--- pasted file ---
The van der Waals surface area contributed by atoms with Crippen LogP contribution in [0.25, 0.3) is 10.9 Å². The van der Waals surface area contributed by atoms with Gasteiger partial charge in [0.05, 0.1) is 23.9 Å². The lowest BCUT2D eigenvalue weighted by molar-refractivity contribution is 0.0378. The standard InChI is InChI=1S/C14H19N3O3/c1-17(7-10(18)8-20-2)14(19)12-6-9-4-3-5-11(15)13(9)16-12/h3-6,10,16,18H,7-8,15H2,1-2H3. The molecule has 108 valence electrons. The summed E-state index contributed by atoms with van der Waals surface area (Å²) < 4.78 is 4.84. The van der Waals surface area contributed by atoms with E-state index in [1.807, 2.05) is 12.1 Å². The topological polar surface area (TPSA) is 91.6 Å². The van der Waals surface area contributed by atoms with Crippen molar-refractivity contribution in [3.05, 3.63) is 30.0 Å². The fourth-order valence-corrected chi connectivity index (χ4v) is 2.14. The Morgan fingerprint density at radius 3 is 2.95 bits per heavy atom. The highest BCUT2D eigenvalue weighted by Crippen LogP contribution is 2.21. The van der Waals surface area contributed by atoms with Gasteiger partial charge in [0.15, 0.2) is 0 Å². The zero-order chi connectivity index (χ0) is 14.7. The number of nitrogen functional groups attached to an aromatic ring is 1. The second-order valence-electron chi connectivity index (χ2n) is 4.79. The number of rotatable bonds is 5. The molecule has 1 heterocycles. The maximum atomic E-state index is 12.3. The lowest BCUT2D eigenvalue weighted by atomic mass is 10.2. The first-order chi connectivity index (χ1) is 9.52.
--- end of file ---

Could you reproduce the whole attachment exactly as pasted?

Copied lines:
The van der Waals surface area contributed by atoms with Crippen LogP contribution in [0.25, 0.3) is 10.9 Å². The van der Waals surface area contributed by atoms with Gasteiger partial charge in [0.05, 0.1) is 23.9 Å². The lowest BCUT2D eigenvalue weighted by molar-refractivity contribution is 0.0378. The standard InChI is InChI=1S/C14H19N3O3/c1-17(7-10(18)8-20-2)14(19)12-6-9-4-3-5-11(15)13(9)16-12/h3-6,10,16,18H,7-8,15H2,1-2H3. The molecule has 108 valence electrons. The summed E-state index contributed by atoms with van der Waals surface area (Å²) < 4.78 is 4.84. The van der Waals surface area contributed by atoms with E-state index in [1.807, 2.05) is 12.1 Å². The topological polar surface area (TPSA) is 91.6 Å². The van der Waals surface area contributed by atoms with Crippen molar-refractivity contribution in [3.05, 3.63) is 30.0 Å². The fourth-order valence-corrected chi connectivity index (χ4v) is 2.14. The Morgan fingerprint density at radius 3 is 2.95 bits per heavy atom. The highest BCUT2D eigenvalue weighted by Crippen LogP contribution is 2.21. The van der Waals surface area contributed by atoms with Gasteiger partial charge in [0.15, 0.2) is 0 Å². The zero-order chi connectivity index (χ0) is 14.7. The number of nitrogen functional groups attached to an aromatic ring is 1. The second-order valence-electron chi connectivity index (χ2n) is 4.79. The number of rotatable bonds is 5. The molecule has 1 heterocycles. The maximum atomic E-state index is 12.3. The lowest BCUT2D eigenvalue weighted by atomic mass is 10.2. The first-order chi connectivity index (χ1) is 9.52.